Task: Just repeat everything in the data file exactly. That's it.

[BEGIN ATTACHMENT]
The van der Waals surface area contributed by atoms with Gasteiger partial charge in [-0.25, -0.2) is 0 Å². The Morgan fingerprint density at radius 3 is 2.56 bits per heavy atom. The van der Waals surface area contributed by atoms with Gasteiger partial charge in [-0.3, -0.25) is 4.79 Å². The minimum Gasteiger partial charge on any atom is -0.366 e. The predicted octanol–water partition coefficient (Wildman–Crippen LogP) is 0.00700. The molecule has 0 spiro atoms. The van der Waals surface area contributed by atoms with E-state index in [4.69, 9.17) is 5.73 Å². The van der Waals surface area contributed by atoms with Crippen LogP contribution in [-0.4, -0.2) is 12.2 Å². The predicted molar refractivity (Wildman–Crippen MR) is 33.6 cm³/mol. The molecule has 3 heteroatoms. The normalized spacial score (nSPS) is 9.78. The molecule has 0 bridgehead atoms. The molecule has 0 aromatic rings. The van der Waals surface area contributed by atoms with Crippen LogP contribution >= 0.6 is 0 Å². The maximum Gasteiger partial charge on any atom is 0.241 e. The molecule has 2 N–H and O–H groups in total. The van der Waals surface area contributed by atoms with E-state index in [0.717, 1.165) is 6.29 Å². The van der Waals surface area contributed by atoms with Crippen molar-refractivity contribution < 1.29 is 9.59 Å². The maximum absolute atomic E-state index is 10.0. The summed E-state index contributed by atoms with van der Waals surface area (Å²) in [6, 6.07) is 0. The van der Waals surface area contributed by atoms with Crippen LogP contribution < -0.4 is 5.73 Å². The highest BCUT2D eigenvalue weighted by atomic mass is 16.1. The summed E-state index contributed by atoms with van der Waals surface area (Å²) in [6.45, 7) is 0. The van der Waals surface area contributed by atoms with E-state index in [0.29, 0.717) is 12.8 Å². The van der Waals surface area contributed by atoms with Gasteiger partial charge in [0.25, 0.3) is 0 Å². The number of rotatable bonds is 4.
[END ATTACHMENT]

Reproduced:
The van der Waals surface area contributed by atoms with Gasteiger partial charge in [-0.25, -0.2) is 0 Å². The Morgan fingerprint density at radius 3 is 2.56 bits per heavy atom. The van der Waals surface area contributed by atoms with Gasteiger partial charge in [-0.3, -0.25) is 4.79 Å². The minimum Gasteiger partial charge on any atom is -0.366 e. The predicted octanol–water partition coefficient (Wildman–Crippen LogP) is 0.00700. The molecule has 0 spiro atoms. The van der Waals surface area contributed by atoms with E-state index in [4.69, 9.17) is 5.73 Å². The van der Waals surface area contributed by atoms with Crippen LogP contribution in [-0.4, -0.2) is 12.2 Å². The predicted molar refractivity (Wildman–Crippen MR) is 33.6 cm³/mol. The molecule has 3 heteroatoms. The normalized spacial score (nSPS) is 9.78. The molecule has 0 bridgehead atoms. The molecule has 0 aromatic rings. The van der Waals surface area contributed by atoms with Crippen LogP contribution >= 0.6 is 0 Å². The maximum Gasteiger partial charge on any atom is 0.241 e. The molecule has 2 N–H and O–H groups in total. The van der Waals surface area contributed by atoms with E-state index in [0.717, 1.165) is 6.29 Å². The van der Waals surface area contributed by atoms with Crippen molar-refractivity contribution < 1.29 is 9.59 Å². The maximum absolute atomic E-state index is 10.0. The summed E-state index contributed by atoms with van der Waals surface area (Å²) in [6, 6.07) is 0. The van der Waals surface area contributed by atoms with Crippen LogP contribution < -0.4 is 5.73 Å². The highest BCUT2D eigenvalue weighted by atomic mass is 16.1. The summed E-state index contributed by atoms with van der Waals surface area (Å²) in [6.45, 7) is 0. The van der Waals surface area contributed by atoms with E-state index in [0.29, 0.717) is 12.8 Å². The van der Waals surface area contributed by atoms with Gasteiger partial charge in [0.25, 0.3) is 0 Å². The number of rotatable bonds is 4.